US Top Court Upholds Cross-State Air Pollution Rule
The U.S. Supreme Court handed President Barack Obama a victory on Tuesday by upholding a federal environmental regulation requiring some states to limit pollution that contributes to unhealthy air in neighboring states.
By a 6-2 vote, the court said the U.S. Environmental Protection Agency acted reasonably in requiring 28 states to reduce emissions from coal-fired power plants of sulfur dioxide and nitrogen oxides, which can lead to soot and smog.
Writing for the majority, Justice Ruth Bader Ginsburg called the EPA rule a cost-effective way to allocate responsibility for emission reductions among upwind states, and that the EPA need not consider each state's proportionate responsibility for the emissions in question.
The regulation in question is viewed by industry and conservative critics in Congress as part of what they call the Obama administration's "war on coal" because of the pollution controls it imposes primarily on coal plants.
The U.S. Court of Appeals for the District of Columbia Circuit threw out the regulation in an August 2012 ruling. The Obama administration appealed, prompting Tuesday's ruling that reversed the lower court decision. Some related litigation on the EPA rule is still pending in the appeals court and will now move forward.
The rule does not address greenhouse gases, which are the subject of the administration's separate effort to address climate change. Nevertheless, the additional financial burdens on aging coal plants, which are the biggest source of carbon dioxide, could put pressure on some facilities to shut down earlier than planned, legal experts say.
"Today's decision appears to sanction EPA's subversion of the primary responsibility Congress delegated to the states under the Clean Air Act," said Hal Quinn, president of the National Mining Association, one of the groups that challenged the regulation.
The impact of Tuesday's ruling could be somewhat limited by the fact the EPA has since issued a separate regulation aimed at curbing emissions of mercury and other hazardous pollutants from coal plants. Experts say it is likely to have a bigger role than the rule upheld on Tuesday in encouraging utilities to close older plants. A federal appeals court in Washington upheld the regulation in a ruling earlier this month. [ID: nL2N0N70T9]
Ginsburg and the high court's other liberal justices were joined in the majority by Chief Justice John Roberts and Justice Anthony Kennedy, both Republican appointees. Justice Samuel Alito, another Republican appointee, recused himself from the case for undisclosed reasons.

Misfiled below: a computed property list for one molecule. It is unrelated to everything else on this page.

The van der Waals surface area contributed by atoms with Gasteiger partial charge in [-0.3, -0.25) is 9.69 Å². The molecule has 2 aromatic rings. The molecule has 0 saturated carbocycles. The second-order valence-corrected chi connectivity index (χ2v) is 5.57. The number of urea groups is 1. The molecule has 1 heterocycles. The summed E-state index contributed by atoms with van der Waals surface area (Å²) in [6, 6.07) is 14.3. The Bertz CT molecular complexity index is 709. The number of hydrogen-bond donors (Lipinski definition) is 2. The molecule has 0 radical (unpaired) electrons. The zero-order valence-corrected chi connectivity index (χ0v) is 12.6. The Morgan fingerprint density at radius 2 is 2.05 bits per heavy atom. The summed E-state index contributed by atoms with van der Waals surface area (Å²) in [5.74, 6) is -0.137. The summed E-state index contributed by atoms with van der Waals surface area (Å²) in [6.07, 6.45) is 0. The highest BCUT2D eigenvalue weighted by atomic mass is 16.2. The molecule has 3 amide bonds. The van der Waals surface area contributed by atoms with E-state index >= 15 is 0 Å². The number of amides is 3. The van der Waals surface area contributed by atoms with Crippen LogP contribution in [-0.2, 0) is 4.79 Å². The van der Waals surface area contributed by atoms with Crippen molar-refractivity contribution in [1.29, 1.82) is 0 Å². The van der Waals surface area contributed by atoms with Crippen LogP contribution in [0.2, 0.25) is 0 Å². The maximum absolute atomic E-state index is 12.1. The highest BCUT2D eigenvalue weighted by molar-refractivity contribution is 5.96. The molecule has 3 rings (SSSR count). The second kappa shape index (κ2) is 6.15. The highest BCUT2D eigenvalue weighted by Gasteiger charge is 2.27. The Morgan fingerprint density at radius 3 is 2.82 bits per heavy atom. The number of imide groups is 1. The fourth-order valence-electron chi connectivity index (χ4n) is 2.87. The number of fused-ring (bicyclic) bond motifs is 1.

Ginsburg called the rule a "permissible, workable, and equitable interpretation" of the "good neighbor" provision of the federal Clean Air Act.
This provision limits cross-border emissions that make it harder for downwind states to comply with federal air quality standards, or national ambient air quality standards (NAAQS).
Ginsburg said the agency "must have leeway in fulfilling its statutory mandate."
Justice Antonin Scalia dissented, joined by Justice Clarence Thomas. Both are conservative appointees of Republican presidents.
Scalia took the relatively unusual step of reading a lengthy summary of his strongly worded opinion in the courtroom. He said the majority effectively rewrote the Clean Air Act provision. He called it a "Look Ma, no hands!" approach.
"Today's decision feeds the uncontrolled growth of the administrative state at the expense of government by the people," Scalia said in his remarks from the bench.
EPA Administrator Gina McCarthy said the Supreme Court win validated the agency's broader efforts to protect public health.
"Today's Supreme Court decision is a resounding victory for public health and a key component of EPA's efforts to make sure all Americans have clean air to breathe," McCarthy said in a statement.
The Supreme Court has yet to issue a ruling on a second challenge to EPA rulemaking. In that case, the court is weighing one part of the agency's first wave of regulations aimed at curbing greenhouse gas emissions that contribute to climate change.
(Reporting by Lawrence Hurley; Additional reporting by Valerie Volcovici, Jonathan Stempel and Roberta Rampton; Editing by Howard Goller, Grant McCool and Gunna Dickson)